To transform and retain the multinationals we have to have the skills and research base that they need

IN A recent issue of The Irish Times, Dr Declan Jordan wrote dismissively about the policy engrained in the Strategy for Science Technology and Innovation (SSTI) related to “doubling the number of PhDs” in Ireland.

He also was quoted in Innovation on the same day casting doubt on the recently-established Innovation Task Force. A short time previously he opined that the Irish business sector was so adequately entrepreneurial that investment in research in universities and institutes of technology was unproductive.

Last year, he presented data that claimed the innovation level of companies was damaged by collaborating with higher education institutes. I addressed that latter paper subsequently (“A question of innovation”, Innovation, February 2nd, 2008) and contested the data on which that conclusion was based, but not the more recent contributions to debates on innovation policy.

In fact, it may be too restrictive to concentrate only on innovation, as there are different products from investment in research. The reverse is also accepted as a truism, ie innovation comes from very diverse sources and not only through trained researchers.

The contributions by Dr Jordan and, most recently, the Special Group on Public Service Numbers and Expenditure Programmes (An Bord Snip Nua) that examine critically the SSTI programme, are timely and discussion on this central part of Ireland’s plans for recovery are needed to ensure the plan is robust and understood by taxpayers.

It is clear, even with a cursory glance at exchequer revenue and expenditure, that there are inefficiencies across the public service, and these must be ironed out .

However, presented with the undeniable truth that Ireland has been successfully transforming its industrial capacity due to foresight in prioritising RD investment, any slash and burn reaction would inevitably entail a crash and burn consequence. That debate is, perhaps, one for another day.

It is also obvious that the over-riding question that faced Ireland when the plans that gave rise to the SSTI component of the National Development Plan were put in place was how could Ireland maintains and grow its industrial and export base and simultaneously increases the standard of living of the Irish people? Making the country attractive for higher tech industries and having a more innovative environment, in addition to quality manufacturing, was the solution. And I have not heard another one.

The only alternative would be to compete with emerging economies on cost – and that would require a decrease in Irish living standards – or to accept the underlying thesis of Dr Jordan that we don’t invest in the up-skilling needed for a smart economy. This has the theoretical possibility that it might work but it would be an experiment that other counties in the world have not undertaken. It also was not the collective view of the EU Heads of State when they put science at the heart of the future of the European economy. And it is not a view that I have heard at meetings on science and economic policy over the past 10 years.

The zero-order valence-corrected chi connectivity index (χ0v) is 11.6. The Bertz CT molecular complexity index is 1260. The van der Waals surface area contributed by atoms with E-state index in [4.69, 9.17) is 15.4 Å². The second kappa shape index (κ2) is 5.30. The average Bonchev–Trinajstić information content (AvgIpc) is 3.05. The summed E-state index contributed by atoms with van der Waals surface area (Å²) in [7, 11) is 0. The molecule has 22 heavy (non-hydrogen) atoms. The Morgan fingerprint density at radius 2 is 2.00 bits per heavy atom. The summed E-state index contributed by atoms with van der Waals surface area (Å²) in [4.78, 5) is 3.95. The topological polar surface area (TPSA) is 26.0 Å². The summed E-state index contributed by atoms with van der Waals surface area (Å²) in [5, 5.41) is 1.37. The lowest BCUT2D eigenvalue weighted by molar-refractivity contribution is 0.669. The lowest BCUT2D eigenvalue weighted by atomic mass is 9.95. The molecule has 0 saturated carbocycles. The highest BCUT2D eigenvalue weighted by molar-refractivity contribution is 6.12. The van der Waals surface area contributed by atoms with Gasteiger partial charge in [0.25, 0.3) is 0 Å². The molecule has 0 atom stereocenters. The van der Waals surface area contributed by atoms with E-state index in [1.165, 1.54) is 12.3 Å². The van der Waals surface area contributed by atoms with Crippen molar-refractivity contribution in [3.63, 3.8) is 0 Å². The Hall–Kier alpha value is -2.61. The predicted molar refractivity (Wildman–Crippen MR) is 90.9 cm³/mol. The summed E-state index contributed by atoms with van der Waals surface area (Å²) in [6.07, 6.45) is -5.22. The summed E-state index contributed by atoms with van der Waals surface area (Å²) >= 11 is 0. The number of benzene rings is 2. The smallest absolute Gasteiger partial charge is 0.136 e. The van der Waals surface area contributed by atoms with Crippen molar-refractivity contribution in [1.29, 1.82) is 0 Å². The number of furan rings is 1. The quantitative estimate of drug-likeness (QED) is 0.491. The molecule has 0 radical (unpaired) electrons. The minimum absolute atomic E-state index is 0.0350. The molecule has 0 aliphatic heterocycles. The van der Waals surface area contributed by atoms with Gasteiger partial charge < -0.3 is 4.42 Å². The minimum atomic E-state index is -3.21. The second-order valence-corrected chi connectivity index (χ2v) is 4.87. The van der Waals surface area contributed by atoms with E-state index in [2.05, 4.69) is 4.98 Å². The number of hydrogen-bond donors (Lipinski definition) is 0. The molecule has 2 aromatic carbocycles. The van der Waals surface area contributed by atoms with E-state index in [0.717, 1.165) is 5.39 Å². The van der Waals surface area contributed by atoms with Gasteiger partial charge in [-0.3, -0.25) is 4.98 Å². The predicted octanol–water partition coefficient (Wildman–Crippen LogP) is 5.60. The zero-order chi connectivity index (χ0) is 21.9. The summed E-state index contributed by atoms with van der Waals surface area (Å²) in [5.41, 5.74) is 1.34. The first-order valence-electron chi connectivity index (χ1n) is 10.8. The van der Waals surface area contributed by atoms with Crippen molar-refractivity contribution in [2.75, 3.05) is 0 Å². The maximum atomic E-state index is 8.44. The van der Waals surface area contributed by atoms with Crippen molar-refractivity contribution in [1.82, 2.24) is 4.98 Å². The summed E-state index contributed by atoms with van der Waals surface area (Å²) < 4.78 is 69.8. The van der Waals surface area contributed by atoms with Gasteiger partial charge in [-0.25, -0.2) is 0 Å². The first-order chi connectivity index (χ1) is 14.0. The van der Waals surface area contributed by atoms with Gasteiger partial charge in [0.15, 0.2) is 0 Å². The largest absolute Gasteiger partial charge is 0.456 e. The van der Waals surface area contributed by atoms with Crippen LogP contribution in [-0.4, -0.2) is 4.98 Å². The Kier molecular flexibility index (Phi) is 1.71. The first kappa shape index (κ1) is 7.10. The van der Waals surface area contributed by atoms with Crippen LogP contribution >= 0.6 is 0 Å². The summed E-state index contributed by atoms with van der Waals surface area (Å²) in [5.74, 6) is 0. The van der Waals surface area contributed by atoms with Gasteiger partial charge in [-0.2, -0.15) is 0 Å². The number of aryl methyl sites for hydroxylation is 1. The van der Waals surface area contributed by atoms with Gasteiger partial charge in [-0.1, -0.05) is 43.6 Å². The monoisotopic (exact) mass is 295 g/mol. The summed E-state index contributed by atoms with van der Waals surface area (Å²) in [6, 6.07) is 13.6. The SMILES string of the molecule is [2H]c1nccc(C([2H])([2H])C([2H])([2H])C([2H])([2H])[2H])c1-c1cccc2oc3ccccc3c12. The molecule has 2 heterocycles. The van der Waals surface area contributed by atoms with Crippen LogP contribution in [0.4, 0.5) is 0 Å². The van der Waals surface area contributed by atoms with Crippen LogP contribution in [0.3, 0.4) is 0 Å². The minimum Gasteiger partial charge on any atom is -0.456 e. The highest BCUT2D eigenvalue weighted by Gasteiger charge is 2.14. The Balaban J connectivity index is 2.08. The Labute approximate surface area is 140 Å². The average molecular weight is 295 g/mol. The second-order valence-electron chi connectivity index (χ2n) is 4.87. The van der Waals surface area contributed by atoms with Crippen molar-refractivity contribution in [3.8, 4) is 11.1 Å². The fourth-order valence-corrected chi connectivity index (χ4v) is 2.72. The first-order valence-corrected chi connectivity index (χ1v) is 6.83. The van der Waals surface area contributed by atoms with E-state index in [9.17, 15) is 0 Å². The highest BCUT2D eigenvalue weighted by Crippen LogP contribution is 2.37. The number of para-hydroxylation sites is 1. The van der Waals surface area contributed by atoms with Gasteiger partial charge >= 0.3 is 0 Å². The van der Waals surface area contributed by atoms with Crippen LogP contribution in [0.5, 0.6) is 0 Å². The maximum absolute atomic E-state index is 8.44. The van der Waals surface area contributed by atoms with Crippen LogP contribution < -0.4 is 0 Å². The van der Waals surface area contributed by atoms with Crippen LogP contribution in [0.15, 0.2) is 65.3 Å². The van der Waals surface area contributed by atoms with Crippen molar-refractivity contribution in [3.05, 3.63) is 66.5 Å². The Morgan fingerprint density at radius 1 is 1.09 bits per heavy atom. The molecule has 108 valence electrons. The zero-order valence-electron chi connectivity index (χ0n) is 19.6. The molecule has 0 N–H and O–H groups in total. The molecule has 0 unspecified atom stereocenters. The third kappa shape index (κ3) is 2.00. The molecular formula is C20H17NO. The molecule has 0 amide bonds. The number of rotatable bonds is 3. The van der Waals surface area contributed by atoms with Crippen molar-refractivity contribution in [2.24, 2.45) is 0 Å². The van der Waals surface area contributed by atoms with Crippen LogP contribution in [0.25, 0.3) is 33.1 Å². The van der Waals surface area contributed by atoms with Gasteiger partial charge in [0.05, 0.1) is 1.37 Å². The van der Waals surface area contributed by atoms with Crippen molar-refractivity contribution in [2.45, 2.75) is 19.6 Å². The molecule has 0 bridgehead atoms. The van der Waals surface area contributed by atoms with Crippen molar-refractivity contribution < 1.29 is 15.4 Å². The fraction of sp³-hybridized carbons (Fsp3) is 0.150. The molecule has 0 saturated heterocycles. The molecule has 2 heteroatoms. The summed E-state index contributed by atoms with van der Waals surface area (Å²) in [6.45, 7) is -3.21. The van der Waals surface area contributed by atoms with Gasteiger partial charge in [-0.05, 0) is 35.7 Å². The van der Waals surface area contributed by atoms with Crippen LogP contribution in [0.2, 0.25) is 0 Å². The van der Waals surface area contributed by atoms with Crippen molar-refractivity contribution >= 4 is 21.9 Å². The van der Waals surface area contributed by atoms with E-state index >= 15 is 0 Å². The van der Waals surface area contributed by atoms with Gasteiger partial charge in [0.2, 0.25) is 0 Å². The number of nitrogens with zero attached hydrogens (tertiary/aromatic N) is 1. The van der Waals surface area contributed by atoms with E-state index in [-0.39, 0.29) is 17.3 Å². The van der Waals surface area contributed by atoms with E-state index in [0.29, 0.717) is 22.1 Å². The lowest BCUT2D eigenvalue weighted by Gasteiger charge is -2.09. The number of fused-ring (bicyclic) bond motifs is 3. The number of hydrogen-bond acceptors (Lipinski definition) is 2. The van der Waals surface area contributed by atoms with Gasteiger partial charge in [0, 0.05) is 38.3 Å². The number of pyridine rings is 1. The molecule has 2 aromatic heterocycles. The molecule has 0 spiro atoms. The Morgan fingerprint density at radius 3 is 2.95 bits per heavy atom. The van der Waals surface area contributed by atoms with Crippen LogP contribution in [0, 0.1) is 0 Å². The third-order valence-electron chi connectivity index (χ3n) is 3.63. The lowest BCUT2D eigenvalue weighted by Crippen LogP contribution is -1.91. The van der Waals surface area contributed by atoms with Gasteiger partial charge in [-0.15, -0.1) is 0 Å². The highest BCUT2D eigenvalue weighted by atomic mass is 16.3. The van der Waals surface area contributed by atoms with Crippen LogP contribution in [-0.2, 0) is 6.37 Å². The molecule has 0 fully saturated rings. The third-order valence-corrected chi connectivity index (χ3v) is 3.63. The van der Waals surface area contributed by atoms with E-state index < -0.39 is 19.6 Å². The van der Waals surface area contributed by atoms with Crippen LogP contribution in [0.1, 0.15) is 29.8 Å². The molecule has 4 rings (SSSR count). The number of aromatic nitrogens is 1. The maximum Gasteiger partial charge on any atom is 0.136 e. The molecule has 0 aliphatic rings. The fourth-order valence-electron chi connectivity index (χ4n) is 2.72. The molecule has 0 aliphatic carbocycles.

The reaction of economies around the world, presumably informed by a range of economists with diverse opinions, have all rejected the Micawber “let’s hope something will turn up” plan, as leaders in all continents put more money into research laboratories.

Instead, the example of Finland is often referred to as a guide. In the early 1990s, when it had a sudden crisis brought on by the loss of their major market (the USSR), the Finnish government cut all expenditure and increased the investment on RD. The fruits of that courageous move remain abundantly clear and Finland has announced its intention to increase further the already high level of investment in RDI in the current crisis. But all of that does not address some of the core criticisms of the SSTI plan.

A primary driver of the SSTI multi-annual programme is, indeed, to increase the number of PhDs in Ireland. And, the sound-bite of “doubling” the number can indeed be challenged – why not a 50 per cent increase?

There is no absolutely correct number. I contend that it is an area where more are required. The “doubling figure” arose from Ireland having approximately five PhD graduates per 1,000 in 2003. And comparisons with high-tech countries suggested that this was too low. The US has approximately 10 and hence the doubling proposal. But there are intermediate figures in countries that have successful high-tech industries so there is nothing sacrosanct about doubling as a target.

The specific problem for Ireland is that 80 per cent of our exports come from multinationals whereas in some of the countries, with less than 10 researchers per 1,000, there are strong indigenous companies located there that contribute very significantly to these economies. The multinationals, being global, can go anywhere from Ireland. To transform and retain them here means we have to have the skills and research base that they need. Five PhDs per 1,000 does not deliver their skill needs and, hence, the programme to increase the numbers of PhDs available. Of course we could risk it and say we will stay below the international norm. But we should recognise it as a very strong statement to say that we can be more attractive with less to offer, and many countries can offer tax deals that are even lower than those in Ireland.

Professor Frank Gannon is director general of Science Foundation Ireland